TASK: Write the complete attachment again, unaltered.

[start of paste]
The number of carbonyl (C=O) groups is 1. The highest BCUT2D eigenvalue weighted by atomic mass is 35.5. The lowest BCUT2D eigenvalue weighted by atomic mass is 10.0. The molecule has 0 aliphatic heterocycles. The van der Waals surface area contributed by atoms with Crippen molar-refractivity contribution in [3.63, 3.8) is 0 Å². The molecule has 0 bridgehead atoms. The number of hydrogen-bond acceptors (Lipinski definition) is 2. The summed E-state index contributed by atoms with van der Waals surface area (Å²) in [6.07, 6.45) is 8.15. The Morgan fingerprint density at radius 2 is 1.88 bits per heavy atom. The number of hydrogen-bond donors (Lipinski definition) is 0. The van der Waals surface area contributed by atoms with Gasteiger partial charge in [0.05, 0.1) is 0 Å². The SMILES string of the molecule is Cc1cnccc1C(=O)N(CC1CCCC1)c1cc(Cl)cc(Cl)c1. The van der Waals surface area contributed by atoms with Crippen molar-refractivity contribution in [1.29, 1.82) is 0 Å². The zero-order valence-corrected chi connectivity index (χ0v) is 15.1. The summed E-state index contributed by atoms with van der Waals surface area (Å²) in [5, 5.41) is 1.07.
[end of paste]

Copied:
The number of carbonyl (C=O) groups is 1. The highest BCUT2D eigenvalue weighted by atomic mass is 35.5. The lowest BCUT2D eigenvalue weighted by atomic mass is 10.0. The molecule has 0 aliphatic heterocycles. The van der Waals surface area contributed by atoms with Crippen molar-refractivity contribution in [3.63, 3.8) is 0 Å². The molecule has 0 bridgehead atoms. The number of hydrogen-bond acceptors (Lipinski definition) is 2. The summed E-state index contributed by atoms with van der Waals surface area (Å²) in [6.07, 6.45) is 8.15. The Morgan fingerprint density at radius 2 is 1.88 bits per heavy atom. The number of hydrogen-bond donors (Lipinski definition) is 0. The van der Waals surface area contributed by atoms with Gasteiger partial charge in [0.05, 0.1) is 0 Å². The SMILES string of the molecule is Cc1cnccc1C(=O)N(CC1CCCC1)c1cc(Cl)cc(Cl)c1. The van der Waals surface area contributed by atoms with Crippen molar-refractivity contribution in [1.29, 1.82) is 0 Å². The zero-order valence-corrected chi connectivity index (χ0v) is 15.1. The summed E-state index contributed by atoms with van der Waals surface area (Å²) in [5, 5.41) is 1.07.